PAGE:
12. I can certainly see Kandinsky’s reasoning on Pollock’s “dancing” paint in his artwork. I will Pollock’s artwork is like a deconstruction of what successful art has been doing for centuries; using design elements to captivate the viewer. Pollock’s use of line and movement that create such a dance on the eyes that really awe me. These layers of lines and splatters are from an innate raw energy that can clearly be seen in Pollock’s painting. I don’t think I really appreciated Pollock’s painting style and artwork until seeing him actually in his painting process of creating. The quick sweeping movements and the way that he seems to tiptoe between creating and “losing” his painting is really fascinating to me, like he sees his art as a living being that he is in a tango with.

  13. To me, abstract art can be extremely powerful. My own work is highly indebted to Pollock and Kandinsky. The energy of these artists’ work really resonates with me. In my own art making practice, I quite often feel like I am dancing or composing when I am painting. I have seen some of Pollock’s paintings in person and they are very commanding. This type of work effects me in a way that is totally different from representational art. It has the power to really move me deeply, like a Brahms concerto or one of Chopin’s preludes. I would have to say that both Kandinsky’s and Pollock’s paintings have the power to transform and elevate the conciousness. It’s a special kind of magic.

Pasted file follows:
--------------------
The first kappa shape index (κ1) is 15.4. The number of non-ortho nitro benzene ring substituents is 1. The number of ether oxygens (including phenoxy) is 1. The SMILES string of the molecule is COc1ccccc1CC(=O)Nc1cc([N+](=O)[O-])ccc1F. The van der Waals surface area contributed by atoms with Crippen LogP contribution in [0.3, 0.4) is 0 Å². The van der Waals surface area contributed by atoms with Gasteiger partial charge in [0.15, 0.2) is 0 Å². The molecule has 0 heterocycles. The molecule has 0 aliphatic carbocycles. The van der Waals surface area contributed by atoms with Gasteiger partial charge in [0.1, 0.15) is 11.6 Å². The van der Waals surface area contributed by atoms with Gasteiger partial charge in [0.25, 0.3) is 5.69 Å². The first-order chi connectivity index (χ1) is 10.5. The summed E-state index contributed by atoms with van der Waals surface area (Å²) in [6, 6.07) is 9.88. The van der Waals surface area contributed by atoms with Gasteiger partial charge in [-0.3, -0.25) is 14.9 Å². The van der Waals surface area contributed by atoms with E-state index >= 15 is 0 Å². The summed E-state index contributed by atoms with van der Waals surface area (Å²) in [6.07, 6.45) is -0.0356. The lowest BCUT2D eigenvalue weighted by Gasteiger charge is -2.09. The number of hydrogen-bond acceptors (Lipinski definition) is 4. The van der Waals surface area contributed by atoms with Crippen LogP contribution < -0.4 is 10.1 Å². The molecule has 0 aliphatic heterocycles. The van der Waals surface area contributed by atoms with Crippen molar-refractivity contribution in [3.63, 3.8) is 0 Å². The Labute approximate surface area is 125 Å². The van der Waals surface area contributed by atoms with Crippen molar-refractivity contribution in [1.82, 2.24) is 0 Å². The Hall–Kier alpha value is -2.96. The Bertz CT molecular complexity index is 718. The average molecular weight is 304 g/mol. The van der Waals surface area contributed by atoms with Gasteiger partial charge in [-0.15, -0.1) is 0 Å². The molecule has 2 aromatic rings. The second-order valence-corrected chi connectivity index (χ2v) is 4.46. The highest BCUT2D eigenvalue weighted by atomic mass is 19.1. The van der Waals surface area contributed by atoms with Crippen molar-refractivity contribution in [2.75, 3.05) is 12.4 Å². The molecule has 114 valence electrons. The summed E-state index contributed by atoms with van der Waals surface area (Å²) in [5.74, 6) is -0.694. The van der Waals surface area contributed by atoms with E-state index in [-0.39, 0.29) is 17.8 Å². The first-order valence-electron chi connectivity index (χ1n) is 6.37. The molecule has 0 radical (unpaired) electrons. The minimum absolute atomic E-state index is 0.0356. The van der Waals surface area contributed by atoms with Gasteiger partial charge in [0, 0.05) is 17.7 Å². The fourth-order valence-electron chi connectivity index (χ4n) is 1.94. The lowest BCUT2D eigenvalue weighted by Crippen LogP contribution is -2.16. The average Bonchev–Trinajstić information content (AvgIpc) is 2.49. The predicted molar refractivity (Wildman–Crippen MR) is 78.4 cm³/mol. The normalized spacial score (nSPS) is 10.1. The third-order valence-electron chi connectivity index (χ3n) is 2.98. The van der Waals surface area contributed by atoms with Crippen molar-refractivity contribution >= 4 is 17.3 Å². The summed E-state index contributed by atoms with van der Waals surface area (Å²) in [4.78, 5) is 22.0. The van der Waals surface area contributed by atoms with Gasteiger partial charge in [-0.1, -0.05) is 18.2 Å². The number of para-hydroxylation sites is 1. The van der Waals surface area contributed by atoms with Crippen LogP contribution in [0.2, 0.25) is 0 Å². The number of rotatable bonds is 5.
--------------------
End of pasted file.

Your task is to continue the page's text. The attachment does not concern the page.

14. Art is subjective. Sometimes it isn’t about what is seen on the canvas but rather the meaning behind the image. There is something very raw and impassioned with the work done by those like Pollock. It is that undiluted emotion that gives the power to the work. On the other hand, the pieces do seem like they are just eye candy, images that please the optical senses. They are not about making social or political statements, they are about the pursuit of the divine.